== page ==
Alcohol plays a large role in everyone's life. We use it to clean our many wounds, and we add certain percentages of the stuff to our gasoline, within certain states where that's required by regulations. Some of us even drink alcohol, for pleasure or otherwise. But you can count me out of that last group. For all of this year, so far, I have been "on the wagon."

This is the time of year when we discuss our various resolutions, in public. From weight loss to "somehow getting rich," we use the first days of January as a kind of self-shaming performance. Of course nobody wants to hear about our ill-planned and short-lived vows for the New Year, but that has never stopped anyone else from talking about them.

Writers are especially shameless about this show-off flagellation. And if publishers and editors keep paying money for tales of addiction and recovery, why not? It's easy to convince yourself that your own dull diary of getting on or off the wagon might help someone else, or at least make potential sex partners have pity on you—easier than actually researching a topic or "doing journalism," anyway.

That's how I came to the difficult decision to share my story, even if it makes some people uncomfortable. The truth is, I have stopped drinking many times, and not always successfully. Often I will think, "well this is the week," and then my wife will bring home some good beer from the Trader Joe's.

That beer is not going to drink itself.

Strangely enough, just as I typed those words, I noticed the Firestone-Walker brewing company just off Highway 101. (My wife is driving while I type.) "Firestone brewing company! And look, there's a Tap Room," I said with delight.

"Whoa!" she said. "You want me to turn around at the next exit?"

"Nah," I said. "Let the kids sleep." When the kids sleep on a long drive, it is a special time when they're not annoying the hell out of me.

You can see how tough this can be. You go to dinner, they ask if you want a cocktail, and of course you want a cocktail because that's what civilized people do before dinner. So last night I had my first cocktail of the year. It was the same cocktail I've been drinking for the past three decades, a Ketel One martini up with three olives, and it was just fine.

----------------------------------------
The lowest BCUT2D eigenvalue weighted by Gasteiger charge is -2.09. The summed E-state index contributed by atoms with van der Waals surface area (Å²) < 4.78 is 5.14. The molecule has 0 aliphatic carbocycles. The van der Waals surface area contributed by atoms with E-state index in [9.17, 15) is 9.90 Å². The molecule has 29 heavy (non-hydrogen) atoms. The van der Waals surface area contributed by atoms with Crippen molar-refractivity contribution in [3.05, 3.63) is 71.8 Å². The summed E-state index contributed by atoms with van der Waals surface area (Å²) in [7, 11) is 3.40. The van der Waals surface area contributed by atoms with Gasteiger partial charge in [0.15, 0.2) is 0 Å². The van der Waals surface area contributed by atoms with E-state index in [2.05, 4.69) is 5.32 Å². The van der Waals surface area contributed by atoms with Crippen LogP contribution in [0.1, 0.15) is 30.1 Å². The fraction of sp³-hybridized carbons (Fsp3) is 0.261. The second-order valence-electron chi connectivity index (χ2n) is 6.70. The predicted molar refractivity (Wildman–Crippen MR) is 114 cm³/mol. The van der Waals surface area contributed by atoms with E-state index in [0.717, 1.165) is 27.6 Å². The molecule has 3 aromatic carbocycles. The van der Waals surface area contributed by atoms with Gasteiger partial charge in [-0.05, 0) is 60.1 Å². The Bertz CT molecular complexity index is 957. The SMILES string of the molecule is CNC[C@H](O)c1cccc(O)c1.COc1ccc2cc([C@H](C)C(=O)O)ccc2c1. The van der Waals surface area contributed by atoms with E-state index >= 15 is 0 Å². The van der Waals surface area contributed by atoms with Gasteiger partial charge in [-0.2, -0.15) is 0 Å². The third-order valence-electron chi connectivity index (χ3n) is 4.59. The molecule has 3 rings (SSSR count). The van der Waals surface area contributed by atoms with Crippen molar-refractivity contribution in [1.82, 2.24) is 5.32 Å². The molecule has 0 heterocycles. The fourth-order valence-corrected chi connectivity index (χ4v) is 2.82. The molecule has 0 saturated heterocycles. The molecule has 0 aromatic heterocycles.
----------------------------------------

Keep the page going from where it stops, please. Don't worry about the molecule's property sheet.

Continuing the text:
As they probably say at this or that high-priced Detox Mansion, when the horse throws you, you must get up and brush yourself off and kill the horse. Life is a journey, etc.

There are many reasons why we start or quit drinking or smoking or gulping codeine cough syrup or shooting smack or getting a job at the pharmacy just to steal oxycontin or eating a box of Little Debbie chocolate muffins at 3 a.m. We're alive for a long time, if we're lucky, but a lot of that living is dull bullshit.

Drink adds a little fun to the routine. Drugs can make the most boring people seem exciting or sexy for a least an evening. Food tastes good. Cigarettes are the most addictive thing on Earth, even long after you've begun to despise yourself for smoking them. When moderation fails, as it does for some but certainly not for all of us, dramatically quitting the demon substance seems easier than changing all the other problems, like the losers you hang around with, or your evil family, or your dumb job, or the debt you've been trying to pay off forever, or the awful town you have to live in because of those same people who are such consistent bummers.

But as Merle Haggard and Willie Nelson sang together, "The reasons to quit don't outnumber all the reasons why."

My own reasons to quit have been consistent for many years. After Thanksgiving and Christmas and New Year's and all the parties and boozing and eating and sloth of these sociable five weeks, I am tired of being bloated and looking as haggard as Merle himself. A month off the cocktails and wine and beer and champagne and margaritas is a month of exceptionally good sleep and a renewed commitment to the daily five-mile walks, which tend to trail down to a nightly three-block walk to the pub by Christmastime.

I realize other people have struggles that are different and even more difficult, but it's the duty of the Recovery Writer to put their own story atop every other. The addiction and recovery genre always needs just one more column or book or tweet about the endless struggle of our very personal continuing crisis.

Ken Layne writes Gawker's American Almanac and American Journal. Image by Jim Cooke.